President Donald Trump reportedly asked Attorney General Jeff Sessions whether it would be possible to drop the federal criminal case against Joe Arpaio, the former Arizona sheriff who last month was convicted of criminal contempt for violating a court order to stop racially profiling Latinos.
Sessions told Trump that such a move would be inappropriate but a pardon could be granted upon Arpaio’s conviction, The Washington Post reported on Saturday, citing three people familiar with Sessions and Trump’s conversation.
After agreeing to the plan to grant Arpaio clemency, Trump was “gung-ho about it,” one associate told The Post.
“We knew the president wanted to do this for some time now and had worked to prepare for whenever the moment may come,” a White House official told the newspaper.
Trump ultimately granted the pardon on Friday evening, sparking a fierce backlash among liberals and some conservatives. Arpaio had cultivated a notorious reputation over the 23 years he spent as sheriff of Maricopa County — during that time, the sheriff’s department was accused of racial profiling, illegally detaining Latinos, and keeping inmates in inhumane conditions in his “tent city” jail, which he once called a “concentration camp.”
Arpaio was a vocal and early supporter of Trump’s presidential campaign, and the two men shared a zest for cracking down on illegal immigration and ramping up deportation. They had also bonded over the “birther” conspiracy theory that questioned the legitimacy of Barack Obama’s presidency.
White House press secretary Sarah Huckabee Sanders told The Post that “it’s only natural the president would have a discussion with administration lawyers about legal matters. This case would be no different.”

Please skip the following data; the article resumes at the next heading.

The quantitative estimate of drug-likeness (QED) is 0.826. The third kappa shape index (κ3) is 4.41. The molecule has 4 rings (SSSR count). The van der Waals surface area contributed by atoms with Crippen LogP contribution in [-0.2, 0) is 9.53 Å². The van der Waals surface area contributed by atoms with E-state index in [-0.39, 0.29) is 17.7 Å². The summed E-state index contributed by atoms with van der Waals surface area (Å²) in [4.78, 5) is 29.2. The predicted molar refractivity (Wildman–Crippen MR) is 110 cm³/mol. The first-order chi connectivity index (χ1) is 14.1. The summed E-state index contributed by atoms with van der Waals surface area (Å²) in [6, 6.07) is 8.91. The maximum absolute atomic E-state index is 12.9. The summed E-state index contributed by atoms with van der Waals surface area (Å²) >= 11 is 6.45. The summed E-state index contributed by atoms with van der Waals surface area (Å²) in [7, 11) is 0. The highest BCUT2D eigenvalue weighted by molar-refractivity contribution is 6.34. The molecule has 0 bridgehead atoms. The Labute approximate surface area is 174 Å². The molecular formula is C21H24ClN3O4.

Legal experts, however, disagreed. Trump’s inquiry into dropping the case against Arpaio went “beyond the pale,” Chiraag Bains, a former senior counsel in the Justice Department’s Civil Right Division, told The Post.
“[Trump] has a sense that the chief executive controls everything in the executive branch, including the exercise of criminal power. And that is just not the way the system is set up.”
Speculation that Trump would pardon Arpaio took off immediately after his conviction on July 31. According to The Post, senior policy adviser Stephen Miller and former chief strategist Steve Bannon were both in favour of the move.
Arpaio told The Post he never asked for Trump to pardon him.
“He wanted to do it because I think he understood what I was going through.”
Trump himself hinted multiple times at the possibility of a pardon, most notably at a Phoenix, Arizona, rally on Tuesday, when he said “I won’t do it tonight, because I don’t want to cause any controversy … But Sheriff Joe can feel good.”
Arpaio’s team reportedly began to panic the night after the rally, when rumours surfaced that Trump would potentially wait until Arpaio’s sentencing before granting a pardon. Arpaio’s lawyer Mark Goldman reportedly then letter sent to White House Counsel Don McGahn, cautioning him that delaying the pardon would mean Arpaio could be “sentenced, handcuffed, given a ‘perp walk’ and incarcerated.”
“Hopefully this is more fake news,” Golman wrote, adding that the delay “would place Sheriff Arpaio in an untenable and unprecedented position.”
The same day the letter was sent, a lawyer in McGahn’s office reportedly phoned Goldman’s team to confirm that Arpaio would accept a pardon. According to The Post, a White House email with an attachment titled “Executive Grant of Clemency” arrived just minutes later, signed by Trump.
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